First, this article is written from the viewpoint of a California resident. Much of the information presented here is relevant to other states, but you should check your own state’s laws to make sure they are the same or similar.
For most people buying a new home in today’s America there is usually a mandatory membership to a homeowner association, referred to as an “HOA.” These organizations are essentially mini governments that posses the power to make and enforce laws, including the right to foreclose on a family’s home, townhouse or condominium.
The original intention in the creation of the HOA envisioned an active participation by all of the members; a tight knit community where common problems were dealt with by the community members through the offices of the HOA.
The reality is nothing like the vision.
Today, in most cases an HOA is a very small number of people who actively keep the authority of the HOA in their hands, and their hands alone. Usually these circumstances are brought about by a lack of participation by the majority of the HOA members.
The lack of member participation creates a certain rational for the Board of Directors, who interpret the other member’s disinterest as the reason they must keep the HOA’s authority to themselves. The community becomes divided between those who control the Board of Directors, and everybody else.
For everybody else, an HOA is typically not easy to deal with. They wield the authority to foreclose homes, levy steep fines, and often control aspects of the community members’ lives that typical Americans believe are a precious homeowner’s private right, like what your kids are allowed to do while playing in their own backyard.
Homeowners often find themselves in a contest with their HOA over these rights. Can I park my car in my driveway? No, says the HOA because we few active members passed a law that says you can’t park a car in your own driveway unless you use the car every day.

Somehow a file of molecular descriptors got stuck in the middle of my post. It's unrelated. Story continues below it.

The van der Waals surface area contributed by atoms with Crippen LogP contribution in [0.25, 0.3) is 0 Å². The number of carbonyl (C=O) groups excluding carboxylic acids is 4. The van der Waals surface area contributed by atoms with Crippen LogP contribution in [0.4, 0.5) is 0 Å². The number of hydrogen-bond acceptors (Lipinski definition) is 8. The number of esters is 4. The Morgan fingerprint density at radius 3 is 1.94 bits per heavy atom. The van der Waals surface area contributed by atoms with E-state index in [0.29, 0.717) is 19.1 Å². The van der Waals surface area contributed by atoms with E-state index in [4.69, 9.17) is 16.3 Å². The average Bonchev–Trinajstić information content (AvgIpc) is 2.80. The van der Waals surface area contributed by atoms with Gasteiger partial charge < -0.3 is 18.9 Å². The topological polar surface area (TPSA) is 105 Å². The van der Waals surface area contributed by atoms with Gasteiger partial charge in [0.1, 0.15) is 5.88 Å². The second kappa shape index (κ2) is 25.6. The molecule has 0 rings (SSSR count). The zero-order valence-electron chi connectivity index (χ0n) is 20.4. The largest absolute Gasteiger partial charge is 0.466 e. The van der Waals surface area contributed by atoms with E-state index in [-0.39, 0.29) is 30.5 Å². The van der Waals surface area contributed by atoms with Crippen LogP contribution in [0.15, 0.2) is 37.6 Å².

Can my kids play basketball in our own backyard? No, says the HOA, because we few active members passed a law that says no basketball courts are permitted that can be seen from the street. And, by the way, you are not allowed to cover that open fence to limit our visibility into your backyard because we few active members have passed a law that says we have the right to see into your backyard.
Can I tint my windows? No, says the HOA, because… Well, you get the picture.
Now the part you have been reading to find. How do you defeat your HOA?
First, you must make sure you continue to pay your HOA dues. Most homeowners who get into a fight with their HOA over issues like a rule restricting backyard activities, use of your own driveway and garage, and denials of your planned home improvement projects, often get angry and stop paying dues.
This is a mistake. Pay your dues. However, you can usually omit paying those late fees and fines. In California, an HOA cannot foreclose your home based on accumulated late fees, fines, and other expenses like the ‘cost of collecting’ your unpaid late fees and fines.
They can sue you in small claims, or even in the limited jurisdiction of the Superior Court because then they will get attorney fees, which will be huge. The resulting judgment, however, is far more difficult to use to foreclose on your home because it has no priority over existing liens, meaning the HOA would need to pay off your mortgage to get your home using a lawsuit judgment. (In California, the moment you lose such a lawsuit, go the State Bar and demand Fee Mediation – HOA lawyers charge you like they are first class lawyers, but charge their clients like they are 1st year noobs.)
But, let’s not let it get that far, OK? Here are a few basic rules to live by when dealing with your HOA.
HOAs typically don’t have a properly elected Board of Directors. As soon as you receive that annoying letter telling you to stop your kids from playing in the backyard, send a letter back asking to have a copy of all the Governing Documents.
Hopefully, the HOA will ignore or deny this request.
They are not allowed to deny or ignore a request for copies of the Governing Documents.
Obtain a copy of all your Governing Documents and read them to see what constitutes a properly elected Board of Directors. In those communities where member participation has been limited to just those few who want to be Board Members, there typically has never been a “quorum” attained to properly elect the Board.
The Board, therefore, is usually sitting by default.
Default Board’s are limited in the scope of their authority, and in some cases have no authority at all.
In all your correspondence, constantly remind the Board that they are not properly elected.